Rowing basks in Olympic glory in its spiritual home

Banbury Cake: A coxless four during an early morning training session at Abingdon Buy this photo » A coxless four during an early morning training session at Abingdon

OF ALL the Olympic sports, rowing could call Oxfordshire its spiritual home.

London 2012 gold medallist Andy Triggs Hodge, silver medal-winning brothers Richard and Peter Chambers and cox Caroline O’Connor call the county home.

Henley’s Leander Club members have won more Olympic and World Championship medals than any other club worldwide.

Members have included heroes Sir Steve Redgrave, Sir Matthew Pinsent and James Cracknell.

And there is no shortage of other clubs, including City of Oxford and Falcon in the city, plus Abingdon and Wallingford.

Abingdon club member Andrew Troup, 55, said: “Unquestionably, it is more physiologically demanding than other sport.”

The Bampton resident said: “You are using more muscle groups in rowing than you are with most other sports. If you rode on an exercise bike and tried to lift weights at the same time you would get the idea.”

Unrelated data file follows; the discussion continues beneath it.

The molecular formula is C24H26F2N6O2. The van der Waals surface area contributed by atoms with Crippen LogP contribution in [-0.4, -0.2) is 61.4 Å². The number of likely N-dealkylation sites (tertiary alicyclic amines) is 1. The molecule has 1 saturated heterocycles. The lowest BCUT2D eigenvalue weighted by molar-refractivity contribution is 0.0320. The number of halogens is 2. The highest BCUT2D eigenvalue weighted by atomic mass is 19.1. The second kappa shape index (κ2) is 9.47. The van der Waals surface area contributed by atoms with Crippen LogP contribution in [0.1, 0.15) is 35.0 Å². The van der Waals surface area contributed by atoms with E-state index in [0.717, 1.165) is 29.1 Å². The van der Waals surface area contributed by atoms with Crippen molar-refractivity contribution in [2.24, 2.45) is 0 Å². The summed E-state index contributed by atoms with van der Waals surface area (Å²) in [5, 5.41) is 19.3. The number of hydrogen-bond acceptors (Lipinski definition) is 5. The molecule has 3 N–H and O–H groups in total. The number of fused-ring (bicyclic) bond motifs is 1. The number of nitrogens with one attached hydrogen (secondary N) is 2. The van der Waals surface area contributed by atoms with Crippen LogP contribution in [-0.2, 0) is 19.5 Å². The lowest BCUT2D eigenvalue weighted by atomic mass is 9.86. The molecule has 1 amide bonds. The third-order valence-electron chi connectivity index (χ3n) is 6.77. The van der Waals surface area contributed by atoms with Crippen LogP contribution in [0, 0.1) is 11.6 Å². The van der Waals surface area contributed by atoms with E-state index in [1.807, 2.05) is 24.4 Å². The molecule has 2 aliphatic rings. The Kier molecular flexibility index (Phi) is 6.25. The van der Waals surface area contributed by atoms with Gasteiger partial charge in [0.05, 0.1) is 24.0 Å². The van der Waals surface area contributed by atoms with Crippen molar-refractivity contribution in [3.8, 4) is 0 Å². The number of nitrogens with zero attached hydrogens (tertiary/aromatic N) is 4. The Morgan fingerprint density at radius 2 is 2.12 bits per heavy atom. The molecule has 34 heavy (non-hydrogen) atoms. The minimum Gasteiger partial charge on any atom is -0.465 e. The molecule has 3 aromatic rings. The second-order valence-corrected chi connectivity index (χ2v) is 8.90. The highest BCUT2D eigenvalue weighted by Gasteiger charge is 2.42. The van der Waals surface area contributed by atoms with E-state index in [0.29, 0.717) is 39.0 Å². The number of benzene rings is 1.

He said: “There is obviously a degree of masochism – most rowers are slightly mad.

“But if you get down there in the morning and the river looks like glass and the sun is coming up, that is an unbeatable experience.”

Abingdon Rowing Club – which has 134 members – saw a boost in interest following the games, where Team GB took four gold, two silver and three bronze medals.

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It has just been awarded a £50,000 Sport England grant which will go towards improving its facilities.

Mr Troup, who works in renewable energy, said: “People will look from outside and ask ‘how do you see any pleasure in going back and forth on a river?’ “But it is different every time – different current, the seasons change and there is a constant steering battle.”

Rowers can continue into their 70s as the sport puts less strain on the joints than events like athletics. He said: “When I row with a veteran crew, with an average age between 50 and 55, we have been beaten by a crew with an average age 10 years older.

“At Henley Regatta as well you see 75-year-olds.

“Some of them can hardly get the boat off the rack into the water but when they get in the water they’re away.”

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